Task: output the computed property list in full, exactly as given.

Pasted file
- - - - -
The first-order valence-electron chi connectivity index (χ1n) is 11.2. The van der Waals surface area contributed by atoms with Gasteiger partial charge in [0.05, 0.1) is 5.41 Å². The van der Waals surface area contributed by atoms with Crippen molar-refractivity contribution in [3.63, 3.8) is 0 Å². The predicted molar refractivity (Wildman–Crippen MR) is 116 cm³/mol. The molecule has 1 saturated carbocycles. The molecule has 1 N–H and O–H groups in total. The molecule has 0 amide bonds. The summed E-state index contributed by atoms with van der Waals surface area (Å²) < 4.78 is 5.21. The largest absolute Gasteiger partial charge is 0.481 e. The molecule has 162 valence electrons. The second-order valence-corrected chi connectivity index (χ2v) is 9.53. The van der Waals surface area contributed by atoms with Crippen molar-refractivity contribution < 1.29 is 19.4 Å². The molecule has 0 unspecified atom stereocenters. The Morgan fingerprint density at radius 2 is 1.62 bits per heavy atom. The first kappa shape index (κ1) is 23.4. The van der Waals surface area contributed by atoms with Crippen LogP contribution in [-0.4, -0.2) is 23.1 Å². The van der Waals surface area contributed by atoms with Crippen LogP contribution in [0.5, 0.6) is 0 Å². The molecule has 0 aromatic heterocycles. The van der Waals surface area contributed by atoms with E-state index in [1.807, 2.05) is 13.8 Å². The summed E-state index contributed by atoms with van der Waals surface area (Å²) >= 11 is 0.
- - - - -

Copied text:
The first-order valence-electron chi connectivity index (χ1n) is 11.2. The van der Waals surface area contributed by atoms with Gasteiger partial charge in [0.05, 0.1) is 5.41 Å². The van der Waals surface area contributed by atoms with Crippen molar-refractivity contribution in [3.63, 3.8) is 0 Å². The predicted molar refractivity (Wildman–Crippen MR) is 116 cm³/mol. The molecule has 1 saturated carbocycles. The molecule has 1 N–H and O–H groups in total. The molecule has 0 amide bonds. The summed E-state index contributed by atoms with van der Waals surface area (Å²) < 4.78 is 5.21. The largest absolute Gasteiger partial charge is 0.481 e. The molecule has 162 valence electrons. The second-order valence-corrected chi connectivity index (χ2v) is 9.53. The van der Waals surface area contributed by atoms with Crippen molar-refractivity contribution < 1.29 is 19.4 Å². The molecule has 0 unspecified atom stereocenters. The Morgan fingerprint density at radius 2 is 1.62 bits per heavy atom. The first kappa shape index (κ1) is 23.4. The van der Waals surface area contributed by atoms with Crippen LogP contribution in [-0.4, -0.2) is 23.1 Å². The van der Waals surface area contributed by atoms with Crippen LogP contribution in [0.5, 0.6) is 0 Å². The molecule has 0 aromatic heterocycles. The van der Waals surface area contributed by atoms with E-state index in [1.807, 2.05) is 13.8 Å². The summed E-state index contributed by atoms with van der Waals surface area (Å²) >= 11 is 0.